The AFL acted expeditiously against Gold Coast Suns utility Nick Holman for his chase down tackle from behind on Geelong’s Mitch Duncan as he was running down the wing attempting to send the ball long into the Cats’ forward line.
Football fans saw it as a perfect tackle. The MRO panel deemed it dangerous enough to give Holman a two-week suspension. The tackle has now been talked about widely and now the Suns are disputing the suspension which has left football fans asking: what did Holman do wrong?
The tackle itself was not the problem. Holman executed almost the perfect move on Duncan. There was no sling. No dump. One arm was free. The tackle wasn’t vicious, and how could it be: both Duncan and Holman were both running in the same direction at full tilt.
The other consideration was that Duncan was in the act of kicking the ball when he got tackled which compromised his balance. The unfortunate part was Duncan’s head hit the turf and as a result was concussed and had to exit the game.
Ever since CTE has reached public discourse, the AFL has been fixated on governing the game in a way that prevents players damaging their heads. We’ve seen changes to rules that has curbed players charging head first into packs. The sling tackle is a no-go.
Head-high bumps with intent to cause harm are met with suspension. Any direct contact to the head is something the AFL is constantly assessing and it is an evolving area of the game.
Football fans understand this to a point. But what Holman did on the weekend doesn’t meet any criteria of a rash act solely to cause damage to the head because it simply wasn’t. Here’s a question: If Duncan didn’t get concussed, would we be talking about the tackle?
The Holman tackle has the whole football world talking. Most think it’s simply outrageous that Holman could serve two weeks for his otherwise flawless tackle. Some are confused about what makes a good tackle.
“Ill intentions don’t seem to matter anymore, it’s all about the result of the tackle. Complete garbage criteria,” said one football fan on Twitter.
David King said, “It’s unfortunate (Mitch Duncan) hit his head but there’s no way Nick Holman designed that tackle to be a sling, a slam.”
One fan said: “The Nick Holman suspension is the reason I find it harder and harder to love AFL footy. The way the game is governed is ridiculous.”
SEN’s Gerard Whateley couldn’t fathom how the AFL deemed his tackle suspension-worthy: “I do not understand how the AFL football department, who are entrusted to run the game, set the standards and enforce the laws, could possibly in any reasonable way of thinking regard that as a dangerous tackle.”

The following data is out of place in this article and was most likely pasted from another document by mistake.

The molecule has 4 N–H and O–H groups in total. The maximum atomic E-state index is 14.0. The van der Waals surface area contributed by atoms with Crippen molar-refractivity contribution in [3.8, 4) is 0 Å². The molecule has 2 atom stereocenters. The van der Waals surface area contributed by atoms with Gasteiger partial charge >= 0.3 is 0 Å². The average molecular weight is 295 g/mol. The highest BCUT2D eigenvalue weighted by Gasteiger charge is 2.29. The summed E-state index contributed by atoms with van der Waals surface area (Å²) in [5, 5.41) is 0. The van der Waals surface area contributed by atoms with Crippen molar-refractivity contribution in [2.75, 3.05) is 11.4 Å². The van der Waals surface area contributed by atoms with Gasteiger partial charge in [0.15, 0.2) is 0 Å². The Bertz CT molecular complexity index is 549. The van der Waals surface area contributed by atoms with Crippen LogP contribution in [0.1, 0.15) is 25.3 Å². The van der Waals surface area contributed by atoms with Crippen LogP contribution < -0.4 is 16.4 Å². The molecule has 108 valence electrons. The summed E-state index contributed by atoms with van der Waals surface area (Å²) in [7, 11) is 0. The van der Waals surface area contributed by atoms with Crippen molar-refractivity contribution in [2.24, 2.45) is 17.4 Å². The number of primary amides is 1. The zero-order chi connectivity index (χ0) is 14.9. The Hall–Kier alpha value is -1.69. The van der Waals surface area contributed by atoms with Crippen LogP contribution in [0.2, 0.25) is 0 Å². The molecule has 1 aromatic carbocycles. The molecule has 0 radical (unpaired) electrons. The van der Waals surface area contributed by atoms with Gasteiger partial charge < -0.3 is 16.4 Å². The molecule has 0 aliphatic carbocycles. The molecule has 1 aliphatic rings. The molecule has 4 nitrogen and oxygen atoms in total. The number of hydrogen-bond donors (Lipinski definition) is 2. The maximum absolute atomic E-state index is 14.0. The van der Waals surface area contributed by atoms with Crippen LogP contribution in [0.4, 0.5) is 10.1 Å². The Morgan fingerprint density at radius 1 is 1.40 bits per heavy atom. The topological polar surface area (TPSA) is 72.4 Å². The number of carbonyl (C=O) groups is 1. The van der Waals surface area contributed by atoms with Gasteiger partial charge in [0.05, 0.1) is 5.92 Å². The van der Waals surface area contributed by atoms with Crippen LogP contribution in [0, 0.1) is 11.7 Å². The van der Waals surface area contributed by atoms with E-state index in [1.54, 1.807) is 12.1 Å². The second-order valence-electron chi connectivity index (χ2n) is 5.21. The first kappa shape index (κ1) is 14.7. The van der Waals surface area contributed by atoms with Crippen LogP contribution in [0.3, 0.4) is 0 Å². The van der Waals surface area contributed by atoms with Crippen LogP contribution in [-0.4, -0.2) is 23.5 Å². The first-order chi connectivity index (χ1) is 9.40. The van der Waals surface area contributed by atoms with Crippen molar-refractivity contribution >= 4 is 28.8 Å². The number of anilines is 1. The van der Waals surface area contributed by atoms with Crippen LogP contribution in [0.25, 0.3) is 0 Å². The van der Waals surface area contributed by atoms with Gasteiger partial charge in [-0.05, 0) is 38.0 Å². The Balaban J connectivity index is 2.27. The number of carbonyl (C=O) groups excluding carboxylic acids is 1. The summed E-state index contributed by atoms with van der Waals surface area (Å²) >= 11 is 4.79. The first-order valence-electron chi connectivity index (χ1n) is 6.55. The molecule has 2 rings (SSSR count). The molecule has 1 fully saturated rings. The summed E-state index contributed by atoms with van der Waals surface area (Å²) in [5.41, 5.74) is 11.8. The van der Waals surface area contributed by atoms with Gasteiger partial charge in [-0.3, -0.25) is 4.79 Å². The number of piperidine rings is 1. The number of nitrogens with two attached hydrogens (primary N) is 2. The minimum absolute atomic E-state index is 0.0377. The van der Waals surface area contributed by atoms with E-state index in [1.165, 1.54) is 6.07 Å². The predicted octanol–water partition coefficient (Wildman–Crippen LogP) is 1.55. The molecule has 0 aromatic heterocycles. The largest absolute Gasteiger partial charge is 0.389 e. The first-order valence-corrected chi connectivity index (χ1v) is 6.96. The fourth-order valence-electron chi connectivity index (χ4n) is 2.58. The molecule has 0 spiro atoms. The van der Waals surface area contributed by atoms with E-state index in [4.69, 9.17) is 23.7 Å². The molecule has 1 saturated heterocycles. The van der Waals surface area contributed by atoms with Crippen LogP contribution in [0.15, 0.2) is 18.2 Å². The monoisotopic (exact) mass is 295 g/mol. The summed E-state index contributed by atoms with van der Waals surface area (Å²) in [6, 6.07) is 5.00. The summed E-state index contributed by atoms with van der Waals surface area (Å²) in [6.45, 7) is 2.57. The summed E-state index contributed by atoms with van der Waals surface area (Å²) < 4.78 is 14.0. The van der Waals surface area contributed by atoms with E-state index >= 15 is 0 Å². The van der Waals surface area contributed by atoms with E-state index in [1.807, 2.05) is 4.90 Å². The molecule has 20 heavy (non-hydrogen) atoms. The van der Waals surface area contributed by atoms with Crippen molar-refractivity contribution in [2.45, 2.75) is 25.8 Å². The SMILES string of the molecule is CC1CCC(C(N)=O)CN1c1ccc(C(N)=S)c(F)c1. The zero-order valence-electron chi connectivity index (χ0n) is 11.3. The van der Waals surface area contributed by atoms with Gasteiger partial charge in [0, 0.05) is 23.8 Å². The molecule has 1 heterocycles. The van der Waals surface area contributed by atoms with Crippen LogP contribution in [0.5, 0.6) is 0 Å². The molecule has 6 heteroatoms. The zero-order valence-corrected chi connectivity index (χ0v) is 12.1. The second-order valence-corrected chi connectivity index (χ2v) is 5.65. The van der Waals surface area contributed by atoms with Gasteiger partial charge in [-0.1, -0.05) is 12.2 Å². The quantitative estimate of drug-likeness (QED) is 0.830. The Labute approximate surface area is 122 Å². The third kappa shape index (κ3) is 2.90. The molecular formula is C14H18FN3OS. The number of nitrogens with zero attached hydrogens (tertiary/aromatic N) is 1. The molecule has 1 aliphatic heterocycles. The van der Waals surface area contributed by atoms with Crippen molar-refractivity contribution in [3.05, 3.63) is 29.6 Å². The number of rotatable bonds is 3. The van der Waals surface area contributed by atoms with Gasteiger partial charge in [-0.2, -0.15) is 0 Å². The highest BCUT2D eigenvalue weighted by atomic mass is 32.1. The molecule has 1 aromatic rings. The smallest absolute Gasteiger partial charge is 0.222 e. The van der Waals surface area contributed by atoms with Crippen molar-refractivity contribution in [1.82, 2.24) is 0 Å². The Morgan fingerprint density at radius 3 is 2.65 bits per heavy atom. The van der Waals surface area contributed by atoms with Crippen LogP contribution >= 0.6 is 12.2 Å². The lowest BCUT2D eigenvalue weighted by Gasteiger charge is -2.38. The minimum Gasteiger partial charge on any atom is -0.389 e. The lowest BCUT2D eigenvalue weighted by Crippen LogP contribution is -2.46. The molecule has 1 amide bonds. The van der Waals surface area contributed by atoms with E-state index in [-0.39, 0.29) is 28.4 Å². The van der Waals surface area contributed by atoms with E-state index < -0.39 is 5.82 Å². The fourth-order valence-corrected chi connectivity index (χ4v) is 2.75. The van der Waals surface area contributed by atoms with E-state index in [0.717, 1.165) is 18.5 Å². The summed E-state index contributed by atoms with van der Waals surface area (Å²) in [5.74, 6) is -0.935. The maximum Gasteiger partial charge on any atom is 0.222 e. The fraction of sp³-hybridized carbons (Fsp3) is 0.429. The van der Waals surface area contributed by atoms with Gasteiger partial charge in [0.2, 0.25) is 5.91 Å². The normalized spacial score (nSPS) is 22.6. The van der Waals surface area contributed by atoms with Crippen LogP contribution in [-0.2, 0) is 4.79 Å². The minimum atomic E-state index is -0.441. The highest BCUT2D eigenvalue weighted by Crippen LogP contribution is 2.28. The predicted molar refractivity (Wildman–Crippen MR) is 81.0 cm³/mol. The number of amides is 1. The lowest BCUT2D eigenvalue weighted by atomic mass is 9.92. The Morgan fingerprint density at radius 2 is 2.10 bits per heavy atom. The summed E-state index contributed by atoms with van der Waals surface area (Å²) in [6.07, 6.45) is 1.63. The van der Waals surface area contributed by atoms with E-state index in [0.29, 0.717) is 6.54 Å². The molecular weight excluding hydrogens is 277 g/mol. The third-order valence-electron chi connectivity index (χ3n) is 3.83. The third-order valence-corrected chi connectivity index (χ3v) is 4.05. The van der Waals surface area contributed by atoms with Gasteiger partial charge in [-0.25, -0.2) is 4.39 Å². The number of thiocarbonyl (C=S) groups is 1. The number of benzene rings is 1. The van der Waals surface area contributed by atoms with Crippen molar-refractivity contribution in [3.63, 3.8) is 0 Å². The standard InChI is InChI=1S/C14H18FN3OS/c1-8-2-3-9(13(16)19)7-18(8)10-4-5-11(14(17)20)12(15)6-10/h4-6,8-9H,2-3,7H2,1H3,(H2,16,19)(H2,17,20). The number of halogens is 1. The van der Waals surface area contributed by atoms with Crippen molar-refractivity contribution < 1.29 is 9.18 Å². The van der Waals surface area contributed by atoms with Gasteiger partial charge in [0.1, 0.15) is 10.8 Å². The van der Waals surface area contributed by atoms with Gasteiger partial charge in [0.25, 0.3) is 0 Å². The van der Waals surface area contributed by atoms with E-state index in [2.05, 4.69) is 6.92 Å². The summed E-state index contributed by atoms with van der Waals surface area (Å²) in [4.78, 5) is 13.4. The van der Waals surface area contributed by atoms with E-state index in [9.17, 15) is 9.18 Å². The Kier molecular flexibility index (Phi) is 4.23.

And Mitch Robinson said, “Surely we aren’t going to accept Nick Holman’s tackle as a two-week ban? That is a perfect chase from behind tackle, nothing ill towards his actions at all! Duncan was concussed, that’s unfortunate but it’s a risk we take playing a contact sport.”
The fallout from this decision to suspend Holman could be dangerous. Players would start to question what they can and can’t do on the field. Instead of a tackle, players would opt to corral more often than not for fear of someone potentially hitting their head on the ground.
It would prevent players attacking the ball and trying to win the ball. In Holman’s case, what other alternatives did he have? The other option for Holman was to chase and apply perceived pressure which would have resulted in Duncan kicking the ball into attack without a finger laid on him. That is not the football that we know and love.
What’s obvious here is that the AFL have reacted to Duncan’s concussion and not the tackle itself. Tackling is a big feature of the game. It’s part of why we love watching football. But there’s a clear distinction we have to make: what Holman did was an accident.
There was nothing impulsive about it. If you look at other parts of the game there are far more treacherous acts like flying on someone’s back for a pack mark where players get their knee up on opponents heads. Even in the contest players clash heads.
Errant elbows sometimes catch part or all of the head in traffic. It’s all part of playing a contact sport. These accidentals will happen.
As much as the AFL can try to legislate head knocks and try to protect a player’s head from serious damage, it is impossible to stop everything without taking away parts of the game that bring football fans joy.
The general consensus is that the Holman case will get thrown out as it should. There are lingering concerns that this could be a new trend by the MRO where they are targeting all head knocks regardless of how accidental they might look.
In Holman’s case there’s nothing he could have done differently to avoid Duncan’s head hitting the ground. He did everything right. It was a clean wrap around the waist.
But if players have to start to second guess themselves in that situation then football fans will start to fall out of love with the game.